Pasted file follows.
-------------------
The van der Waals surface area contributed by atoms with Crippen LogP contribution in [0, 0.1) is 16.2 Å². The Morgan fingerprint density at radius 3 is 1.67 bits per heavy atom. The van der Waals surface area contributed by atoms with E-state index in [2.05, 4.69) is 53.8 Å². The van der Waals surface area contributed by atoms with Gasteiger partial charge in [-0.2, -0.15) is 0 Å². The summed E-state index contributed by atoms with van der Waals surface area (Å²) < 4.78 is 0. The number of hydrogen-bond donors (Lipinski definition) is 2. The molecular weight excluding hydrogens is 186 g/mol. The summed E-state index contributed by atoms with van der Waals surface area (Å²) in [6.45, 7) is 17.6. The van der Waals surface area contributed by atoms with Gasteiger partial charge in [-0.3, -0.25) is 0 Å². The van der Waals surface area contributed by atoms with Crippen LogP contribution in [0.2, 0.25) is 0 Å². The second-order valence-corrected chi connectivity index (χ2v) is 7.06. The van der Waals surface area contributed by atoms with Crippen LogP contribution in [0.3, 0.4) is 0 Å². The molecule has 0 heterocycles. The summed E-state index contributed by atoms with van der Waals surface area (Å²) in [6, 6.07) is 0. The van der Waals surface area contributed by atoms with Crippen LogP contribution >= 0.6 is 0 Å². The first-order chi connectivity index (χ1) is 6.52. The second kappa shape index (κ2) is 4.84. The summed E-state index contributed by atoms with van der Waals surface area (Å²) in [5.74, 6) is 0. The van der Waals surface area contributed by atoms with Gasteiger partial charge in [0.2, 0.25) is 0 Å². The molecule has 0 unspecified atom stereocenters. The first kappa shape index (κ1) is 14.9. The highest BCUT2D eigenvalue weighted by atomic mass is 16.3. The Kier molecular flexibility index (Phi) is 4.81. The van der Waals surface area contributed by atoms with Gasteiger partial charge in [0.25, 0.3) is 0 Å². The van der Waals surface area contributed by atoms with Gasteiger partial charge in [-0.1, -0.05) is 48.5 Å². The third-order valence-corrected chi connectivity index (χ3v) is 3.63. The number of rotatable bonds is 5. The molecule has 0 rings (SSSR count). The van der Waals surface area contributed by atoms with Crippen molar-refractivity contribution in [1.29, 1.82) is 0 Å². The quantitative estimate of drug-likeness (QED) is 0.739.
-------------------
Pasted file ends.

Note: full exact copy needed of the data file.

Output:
The van der Waals surface area contributed by atoms with Crippen LogP contribution in [0, 0.1) is 16.2 Å². The Morgan fingerprint density at radius 3 is 1.67 bits per heavy atom. The van der Waals surface area contributed by atoms with E-state index in [2.05, 4.69) is 53.8 Å². The van der Waals surface area contributed by atoms with Gasteiger partial charge in [-0.2, -0.15) is 0 Å². The summed E-state index contributed by atoms with van der Waals surface area (Å²) < 4.78 is 0. The number of hydrogen-bond donors (Lipinski definition) is 2. The molecular weight excluding hydrogens is 186 g/mol. The summed E-state index contributed by atoms with van der Waals surface area (Å²) in [6.45, 7) is 17.6. The van der Waals surface area contributed by atoms with Gasteiger partial charge in [-0.3, -0.25) is 0 Å². The van der Waals surface area contributed by atoms with Crippen LogP contribution in [0.2, 0.25) is 0 Å². The second-order valence-corrected chi connectivity index (χ2v) is 7.06. The van der Waals surface area contributed by atoms with Crippen LogP contribution in [0.3, 0.4) is 0 Å². The molecule has 0 heterocycles. The summed E-state index contributed by atoms with van der Waals surface area (Å²) in [6, 6.07) is 0. The van der Waals surface area contributed by atoms with Crippen LogP contribution >= 0.6 is 0 Å². The first-order chi connectivity index (χ1) is 6.52. The second kappa shape index (κ2) is 4.84. The summed E-state index contributed by atoms with van der Waals surface area (Å²) in [5.74, 6) is 0. The van der Waals surface area contributed by atoms with Gasteiger partial charge in [0.2, 0.25) is 0 Å². The molecule has 0 unspecified atom stereocenters. The first kappa shape index (κ1) is 14.9. The highest BCUT2D eigenvalue weighted by atomic mass is 16.3. The Kier molecular flexibility index (Phi) is 4.81. The van der Waals surface area contributed by atoms with Gasteiger partial charge in [0.25, 0.3) is 0 Å². The van der Waals surface area contributed by atoms with Gasteiger partial charge in [-0.1, -0.05) is 48.5 Å². The third-order valence-corrected chi connectivity index (χ3v) is 3.63. The number of rotatable bonds is 5. The molecule has 0 rings (SSSR count). The van der Waals surface area contributed by atoms with Crippen molar-refractivity contribution in [1.29, 1.82) is 0 Å². The quantitative estimate of drug-likeness (QED) is 0.739.